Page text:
WASHINGTON (AP) — President Donald Trump plans to intensify an already breakneck travel schedule in the final full week of the presidential campaign, overlooking a surge of coronavirus cases in the U.S. and a fresh outbreak in his own White House.
Trump is expected to hit nearly a dozen states in his last-ditch effort to recover ground from Democrat Joe Biden, including Sunday’s trip to Maine and Tuesday’s to Nebraska. Both states award electoral votes by congressional district and could be crucial in a tight election. He will hold 11 rallies in the final 48 hours alone.
Biden, too, plans to pick up his travel schedule, aiming to hit the six battleground states the campaign sees as key to his chances, some with socially distanced in-person events and others with virtual events. On Tuesday the former vice president is traveling to Georgia, a state that hasn’t voted for a Democratic presidential candidate in more than a quarter-century but where polls show a tight race.
The final week of the campaign is colliding with deepening concerns about a public health crisis in the U.S. Trump is eager for voters to focus on almost anything else, worried that he will lose if the election becomes a referendum on his handling of the pandemic. Biden is working to ensure the race is just that, hitting Trump on the virus and presenting himself as a safer, more stable alternative.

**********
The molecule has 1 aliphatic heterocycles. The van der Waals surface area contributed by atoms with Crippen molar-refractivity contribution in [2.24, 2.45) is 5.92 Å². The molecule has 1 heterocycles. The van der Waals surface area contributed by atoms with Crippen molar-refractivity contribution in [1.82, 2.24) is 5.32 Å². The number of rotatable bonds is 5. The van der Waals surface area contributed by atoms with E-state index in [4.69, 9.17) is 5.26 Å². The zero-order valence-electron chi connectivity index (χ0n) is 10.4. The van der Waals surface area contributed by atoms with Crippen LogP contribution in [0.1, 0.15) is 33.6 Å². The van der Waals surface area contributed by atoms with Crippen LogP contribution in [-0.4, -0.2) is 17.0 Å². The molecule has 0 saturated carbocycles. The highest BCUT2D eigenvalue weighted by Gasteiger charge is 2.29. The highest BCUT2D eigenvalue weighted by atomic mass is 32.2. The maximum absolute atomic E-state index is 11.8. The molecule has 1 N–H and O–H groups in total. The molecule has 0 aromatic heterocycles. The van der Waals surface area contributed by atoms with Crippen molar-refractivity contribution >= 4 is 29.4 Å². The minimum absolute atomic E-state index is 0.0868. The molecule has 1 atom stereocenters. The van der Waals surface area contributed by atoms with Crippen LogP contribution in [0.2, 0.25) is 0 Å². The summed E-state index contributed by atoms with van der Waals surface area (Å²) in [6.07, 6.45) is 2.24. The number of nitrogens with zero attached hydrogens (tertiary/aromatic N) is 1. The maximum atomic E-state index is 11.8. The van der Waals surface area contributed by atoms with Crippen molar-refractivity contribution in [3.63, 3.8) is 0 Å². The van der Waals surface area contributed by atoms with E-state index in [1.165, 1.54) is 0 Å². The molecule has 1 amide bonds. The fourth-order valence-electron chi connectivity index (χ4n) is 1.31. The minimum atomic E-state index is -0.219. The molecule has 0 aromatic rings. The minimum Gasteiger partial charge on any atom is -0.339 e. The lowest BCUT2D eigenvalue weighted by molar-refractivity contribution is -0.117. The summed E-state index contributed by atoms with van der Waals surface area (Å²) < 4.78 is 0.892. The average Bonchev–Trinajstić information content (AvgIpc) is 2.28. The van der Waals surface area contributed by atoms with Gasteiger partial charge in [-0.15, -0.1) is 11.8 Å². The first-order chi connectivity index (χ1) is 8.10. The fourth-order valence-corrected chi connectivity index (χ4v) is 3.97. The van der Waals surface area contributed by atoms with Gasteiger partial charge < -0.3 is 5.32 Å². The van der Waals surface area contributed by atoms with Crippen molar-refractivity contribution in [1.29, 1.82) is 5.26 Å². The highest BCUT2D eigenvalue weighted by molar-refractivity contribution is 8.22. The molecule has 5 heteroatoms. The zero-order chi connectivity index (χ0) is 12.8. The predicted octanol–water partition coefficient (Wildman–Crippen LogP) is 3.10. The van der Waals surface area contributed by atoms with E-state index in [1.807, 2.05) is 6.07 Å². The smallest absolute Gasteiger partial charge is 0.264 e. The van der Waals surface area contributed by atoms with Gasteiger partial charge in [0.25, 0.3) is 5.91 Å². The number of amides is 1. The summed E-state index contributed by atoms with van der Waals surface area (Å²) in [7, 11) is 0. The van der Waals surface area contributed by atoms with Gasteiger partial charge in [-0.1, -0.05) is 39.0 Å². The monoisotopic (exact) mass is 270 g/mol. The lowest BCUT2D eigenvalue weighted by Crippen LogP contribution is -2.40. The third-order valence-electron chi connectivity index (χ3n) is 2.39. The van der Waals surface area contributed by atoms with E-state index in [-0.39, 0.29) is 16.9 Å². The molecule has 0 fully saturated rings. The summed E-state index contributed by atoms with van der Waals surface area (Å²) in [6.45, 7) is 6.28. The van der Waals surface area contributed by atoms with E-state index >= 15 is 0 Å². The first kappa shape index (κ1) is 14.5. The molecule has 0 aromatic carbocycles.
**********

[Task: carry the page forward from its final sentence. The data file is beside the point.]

The stakes were clear this weekend as the White House became the locus for a second outbreak of the virus in a month. Several close aides to Vice President Mike Pence tested positive for the virus, including his chief of staff, Marc Short. Pence, though, was insistent on maintaining his aggressive political calendar, even though he was deemed a “close contact” of his adviser, claiming the privileges of being an “essential employee.”
The latest outbreak has served as a potent metaphor for the divergent approaches the Trump and Biden campaigns have taken to the virus. On Sunday, White House chief of staff Mark Meadows said that “we’re not going to control the pandemic” and the focus should be on containment and treatment. Trump aims to pack thousands of people, most without face coverings, across some of the upper Midwestern states bearing the brunt of the surge.
“We want normal life to resume,” Trump said Sunday. “We just want normal life.”
Meadows, pressed to explain why the pandemic cannot